|NEWS RELEASE||November 26, 2001|
Poll Shows Majority of Americans Prefer Cruelty-Free Charities
Physicians Group to Certify Health Charities That Don't Fund Animal Experiments
WASHINGTON—A new poll shows that 56 percent of adults say they are more likely to donate to a health charity that does not fund animal experiments than to one that does. The survey of 1,001 men and women was conducted from November 16 to 19, 2001, by Opinion Research Corporation International of Princeton, N.J., on behalf of the Physicians Committee for Responsible Medicine (PCRM).
The nonprofit doctors group commissioned the study in conjunction with launching its Humane Charity Seal of Approval, a new program to certify health charities that fund only human-based research and services. PCRM promotes alternatives to the use of animals in research because of scientific and ethical reasons.
"Our findings show that the majority of Americans—when given an opportunity to make an informed decision—prefer to donate to health charities that don't fund animal experiments," says PCRM president Neal D. Barnard, M.D. "It's no surprise—given the tremendous outpouring of support for the victims of September 11th—that Americans are compassionate. Our survey shows their compassion extends toward animals as well."
Survey respondents were asked to indicate their level of agreement with the following two statements:
"I would be more likely to donate to a health charity that had a policy of never funding any type of animal experiments."
• Strongly agree/somewhat agree: 56 percent
• Somewhat disagree/strongly disagree: 37 percent
• Don't know: 7 percent
"I would be less likely to donate to a health charity if I knew that the charity funds animal research experiments."
• Strongly agree/somewhat agree: 49 percent
• Somewhat disagree/strongly disagree: 44 percent
• Don't know: 7 percent
Statistically, younger respondents and baby boomers were more likely to say they would support cruelty-free charities than the older age groups (55 to 64, and 65 and older). Says Dr. Barnard, "Given the size of the younger population groups and their strong values, charities that continue to fund wasteful animal experiments risk alienating an extremely large donor base." Seventy-one percent of 18- to 24-year-olds, 68 percent of 25- to 34-year-olds, 55 percent of 35- to 44-year-olds, and 58 percent of 45- to 54-year-olds stated their preference for cruelty-free charities. This is the second poll PCRM has commissioned on people's attitudes about health charities; results are consistent with—and slightly more supportive of cruelty-free charities than—those from the first survey, conducted in 1996.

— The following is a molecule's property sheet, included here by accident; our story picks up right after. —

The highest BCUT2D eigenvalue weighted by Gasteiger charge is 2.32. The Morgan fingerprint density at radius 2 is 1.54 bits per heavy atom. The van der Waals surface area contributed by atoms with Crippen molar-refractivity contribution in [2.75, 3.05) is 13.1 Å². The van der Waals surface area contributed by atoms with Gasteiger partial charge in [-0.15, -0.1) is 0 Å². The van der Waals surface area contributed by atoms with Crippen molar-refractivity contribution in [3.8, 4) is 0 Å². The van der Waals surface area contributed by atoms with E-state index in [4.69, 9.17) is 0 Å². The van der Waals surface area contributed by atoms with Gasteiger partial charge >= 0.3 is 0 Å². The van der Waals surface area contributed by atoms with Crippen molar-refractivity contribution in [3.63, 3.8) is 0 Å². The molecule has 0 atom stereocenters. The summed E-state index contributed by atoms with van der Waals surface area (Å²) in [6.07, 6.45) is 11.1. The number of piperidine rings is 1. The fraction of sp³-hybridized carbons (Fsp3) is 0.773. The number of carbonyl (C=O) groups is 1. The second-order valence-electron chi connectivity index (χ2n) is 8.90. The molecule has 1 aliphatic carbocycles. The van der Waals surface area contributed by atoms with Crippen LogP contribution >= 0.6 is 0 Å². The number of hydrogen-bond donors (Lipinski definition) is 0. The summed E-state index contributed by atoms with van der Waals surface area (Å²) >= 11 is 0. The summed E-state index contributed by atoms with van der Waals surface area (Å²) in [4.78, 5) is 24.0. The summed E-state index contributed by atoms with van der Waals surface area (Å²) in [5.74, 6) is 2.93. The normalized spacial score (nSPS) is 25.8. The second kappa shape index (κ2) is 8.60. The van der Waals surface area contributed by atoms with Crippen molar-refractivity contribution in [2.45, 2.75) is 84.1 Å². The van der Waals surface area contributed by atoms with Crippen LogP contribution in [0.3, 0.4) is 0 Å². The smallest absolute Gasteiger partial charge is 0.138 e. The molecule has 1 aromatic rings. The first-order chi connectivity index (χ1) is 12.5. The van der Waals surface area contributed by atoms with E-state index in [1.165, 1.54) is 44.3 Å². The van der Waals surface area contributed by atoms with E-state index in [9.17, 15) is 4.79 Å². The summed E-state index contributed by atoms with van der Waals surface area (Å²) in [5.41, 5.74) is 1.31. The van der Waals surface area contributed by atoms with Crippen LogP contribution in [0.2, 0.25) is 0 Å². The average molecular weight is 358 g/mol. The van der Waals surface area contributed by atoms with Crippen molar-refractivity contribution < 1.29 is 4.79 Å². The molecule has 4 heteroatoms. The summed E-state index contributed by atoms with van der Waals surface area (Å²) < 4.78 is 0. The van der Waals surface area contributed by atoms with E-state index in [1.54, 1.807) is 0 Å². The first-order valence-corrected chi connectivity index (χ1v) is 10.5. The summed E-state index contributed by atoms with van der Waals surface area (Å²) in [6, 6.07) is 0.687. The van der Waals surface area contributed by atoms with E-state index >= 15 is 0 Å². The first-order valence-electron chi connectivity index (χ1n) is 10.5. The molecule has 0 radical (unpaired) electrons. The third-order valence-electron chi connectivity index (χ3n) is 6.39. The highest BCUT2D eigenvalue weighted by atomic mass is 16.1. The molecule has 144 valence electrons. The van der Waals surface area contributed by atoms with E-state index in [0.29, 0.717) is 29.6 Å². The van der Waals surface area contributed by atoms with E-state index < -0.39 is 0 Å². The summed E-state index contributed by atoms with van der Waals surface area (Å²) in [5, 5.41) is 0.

PCRM Launches Humane Charity Seal of Approval
The impetus behind the survey was PCRM's new Humane Charity Seal of Approval. The first program of its kind, the Seal identifies and certifies those charities with a policy against funding any type of animal experiments. Charities that qualify are licensed to use the Humane Seal graphic on their educational and fundraising materials; the Seal's simple design quickly conveys the message: This charity is cruelty-free.
PCRM administers the program on behalf of the Council on Humane Giving, a coalition of physicians and animal protection organizations. Charities wishing to apply for certification must sign a statement of assurance that they do not fund or conduct animal experiments. There is no fee for applying for or using the Seal. Thirty-some charities, including the Heimlich Institute, the Gilda Radner Familial Ovarian Cancer Registry, and the Follow Your Heart Foundation, have received certification to date.
The Humane Charity Seal of Approval is an offshoot of PCRM's longstanding program to track which charities do and don't fund animal experiments. As Dr. Barnard says, "Over the years, we've provided millions of donors the information they needed to choose a humane charity. The Seal will make their choice that much simpler. It gives charitably minded people a quick and trustworthy way to choose a charity that matches their values."
The broader implications of the Seal are clear. As more Americans vote "cruelty-free" with their donations, more charities will rethink their funding priorities. Says Dr. Barnard, "Our prediction is that within the next few years, we will see a major shift in the philanthropic world, similar to the impact the cruelty-free cosmetics campaigns have had on the personal care products industry."
Over the past year, PCRM's charities campaign was instrumental in convincing Kmart, Publix, and SaraLee corporations to restrict their March of Dimes donations to only human-based research and services. And, earlier this month, the Avon Breast Cancer Crusade, the nation's largest breast cancer effort, announced it will no longer fund research projects involving animals.
"Given public sentiment and the growing body of literature proving that physiological differences between animals and humans hamper medical research, it's clear the best way to advance human health and protect animals is to redirect our research dollars," says Dr. Barnard.
Additional details about the Humane Charity Seal of Approval, including information about alternatives to animal experiments, are available at www.HumaneSeal.org. The site also lists all certified charities.
Founded in 1985, the Physicians Committee for Responsible Medicine is a nonprofit health organization that promotes preventive medicine, conducts clinical research, and encourages higher standards for ethics and effectiveness in research.